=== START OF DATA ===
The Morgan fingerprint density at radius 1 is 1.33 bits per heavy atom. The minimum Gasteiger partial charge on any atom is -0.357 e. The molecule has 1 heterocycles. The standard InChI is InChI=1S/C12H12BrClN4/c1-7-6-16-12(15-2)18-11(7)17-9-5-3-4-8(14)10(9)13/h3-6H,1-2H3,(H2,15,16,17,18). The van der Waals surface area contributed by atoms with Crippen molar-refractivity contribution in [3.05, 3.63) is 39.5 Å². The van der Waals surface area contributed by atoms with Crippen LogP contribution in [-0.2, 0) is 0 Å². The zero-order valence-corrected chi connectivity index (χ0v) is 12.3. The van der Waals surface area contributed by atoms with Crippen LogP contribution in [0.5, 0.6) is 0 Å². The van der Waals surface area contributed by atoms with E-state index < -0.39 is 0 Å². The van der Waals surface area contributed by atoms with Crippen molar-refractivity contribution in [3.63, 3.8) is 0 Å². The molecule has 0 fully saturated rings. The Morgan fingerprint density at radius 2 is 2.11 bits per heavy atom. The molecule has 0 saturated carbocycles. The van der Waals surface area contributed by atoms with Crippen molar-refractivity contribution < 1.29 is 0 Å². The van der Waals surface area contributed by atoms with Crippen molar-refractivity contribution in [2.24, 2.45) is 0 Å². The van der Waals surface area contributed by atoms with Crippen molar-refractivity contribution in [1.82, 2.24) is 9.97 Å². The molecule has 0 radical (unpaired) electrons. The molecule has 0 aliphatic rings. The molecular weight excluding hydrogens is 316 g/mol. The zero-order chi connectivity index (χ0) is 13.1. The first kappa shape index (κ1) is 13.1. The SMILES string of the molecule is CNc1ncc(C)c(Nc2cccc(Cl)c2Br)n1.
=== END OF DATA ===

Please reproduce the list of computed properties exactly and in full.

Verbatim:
The Morgan fingerprint density at radius 1 is 1.33 bits per heavy atom. The minimum Gasteiger partial charge on any atom is -0.357 e. The molecule has 1 heterocycles. The standard InChI is InChI=1S/C12H12BrClN4/c1-7-6-16-12(15-2)18-11(7)17-9-5-3-4-8(14)10(9)13/h3-6H,1-2H3,(H2,15,16,17,18). The van der Waals surface area contributed by atoms with Crippen molar-refractivity contribution in [3.05, 3.63) is 39.5 Å². The van der Waals surface area contributed by atoms with Crippen LogP contribution in [-0.2, 0) is 0 Å². The zero-order valence-corrected chi connectivity index (χ0v) is 12.3. The van der Waals surface area contributed by atoms with Crippen LogP contribution in [0.5, 0.6) is 0 Å². The van der Waals surface area contributed by atoms with E-state index < -0.39 is 0 Å². The van der Waals surface area contributed by atoms with Crippen molar-refractivity contribution in [3.63, 3.8) is 0 Å². The molecule has 0 fully saturated rings. The Morgan fingerprint density at radius 2 is 2.11 bits per heavy atom. The molecule has 0 saturated carbocycles. The van der Waals surface area contributed by atoms with Crippen molar-refractivity contribution < 1.29 is 0 Å². The van der Waals surface area contributed by atoms with Crippen molar-refractivity contribution in [2.24, 2.45) is 0 Å². The van der Waals surface area contributed by atoms with Crippen molar-refractivity contribution in [1.82, 2.24) is 9.97 Å². The molecule has 0 radical (unpaired) electrons. The molecule has 0 aliphatic rings. The molecular weight excluding hydrogens is 316 g/mol. The zero-order chi connectivity index (χ0) is 13.1. The first kappa shape index (κ1) is 13.1. The SMILES string of the molecule is CNc1ncc(C)c(Nc2cccc(Cl)c2Br)n1.